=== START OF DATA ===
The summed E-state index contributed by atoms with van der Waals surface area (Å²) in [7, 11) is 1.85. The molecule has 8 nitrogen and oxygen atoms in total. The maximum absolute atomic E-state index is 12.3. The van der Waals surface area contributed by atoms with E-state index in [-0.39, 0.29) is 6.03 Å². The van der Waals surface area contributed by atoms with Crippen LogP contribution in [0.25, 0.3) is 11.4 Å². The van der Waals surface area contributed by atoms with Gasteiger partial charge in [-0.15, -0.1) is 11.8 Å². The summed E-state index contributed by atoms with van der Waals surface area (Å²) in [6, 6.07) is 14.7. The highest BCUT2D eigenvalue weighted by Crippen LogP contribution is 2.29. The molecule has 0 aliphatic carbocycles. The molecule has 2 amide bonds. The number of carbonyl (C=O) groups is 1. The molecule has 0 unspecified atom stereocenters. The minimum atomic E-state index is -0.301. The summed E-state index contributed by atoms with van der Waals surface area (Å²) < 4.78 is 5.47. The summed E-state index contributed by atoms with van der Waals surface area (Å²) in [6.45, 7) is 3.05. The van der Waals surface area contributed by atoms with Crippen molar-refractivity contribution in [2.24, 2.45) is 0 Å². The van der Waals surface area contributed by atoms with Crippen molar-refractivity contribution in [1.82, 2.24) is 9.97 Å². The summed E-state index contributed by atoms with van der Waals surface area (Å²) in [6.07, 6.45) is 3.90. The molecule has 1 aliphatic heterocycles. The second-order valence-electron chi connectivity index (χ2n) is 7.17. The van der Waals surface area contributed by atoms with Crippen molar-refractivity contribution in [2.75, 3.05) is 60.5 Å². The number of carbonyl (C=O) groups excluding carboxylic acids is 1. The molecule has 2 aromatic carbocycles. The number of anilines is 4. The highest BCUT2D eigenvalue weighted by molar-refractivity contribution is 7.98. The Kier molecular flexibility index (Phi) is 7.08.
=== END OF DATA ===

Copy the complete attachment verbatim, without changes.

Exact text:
The summed E-state index contributed by atoms with van der Waals surface area (Å²) in [7, 11) is 1.85. The molecule has 8 nitrogen and oxygen atoms in total. The maximum absolute atomic E-state index is 12.3. The van der Waals surface area contributed by atoms with E-state index in [-0.39, 0.29) is 6.03 Å². The van der Waals surface area contributed by atoms with Crippen LogP contribution in [0.25, 0.3) is 11.4 Å². The van der Waals surface area contributed by atoms with Gasteiger partial charge in [-0.15, -0.1) is 11.8 Å². The summed E-state index contributed by atoms with van der Waals surface area (Å²) in [6, 6.07) is 14.7. The highest BCUT2D eigenvalue weighted by Crippen LogP contribution is 2.29. The molecule has 0 aliphatic carbocycles. The molecule has 2 amide bonds. The number of carbonyl (C=O) groups is 1. The molecule has 0 unspecified atom stereocenters. The minimum atomic E-state index is -0.301. The summed E-state index contributed by atoms with van der Waals surface area (Å²) < 4.78 is 5.47. The summed E-state index contributed by atoms with van der Waals surface area (Å²) in [6.45, 7) is 3.05. The van der Waals surface area contributed by atoms with Crippen molar-refractivity contribution in [2.24, 2.45) is 0 Å². The van der Waals surface area contributed by atoms with Crippen molar-refractivity contribution in [1.82, 2.24) is 9.97 Å². The summed E-state index contributed by atoms with van der Waals surface area (Å²) in [6.07, 6.45) is 3.90. The molecule has 1 aliphatic heterocycles. The second-order valence-electron chi connectivity index (χ2n) is 7.17. The van der Waals surface area contributed by atoms with Crippen molar-refractivity contribution in [2.75, 3.05) is 60.5 Å². The number of carbonyl (C=O) groups excluding carboxylic acids is 1. The molecule has 2 aromatic carbocycles. The number of anilines is 4. The highest BCUT2D eigenvalue weighted by molar-refractivity contribution is 7.98. The Kier molecular flexibility index (Phi) is 7.08.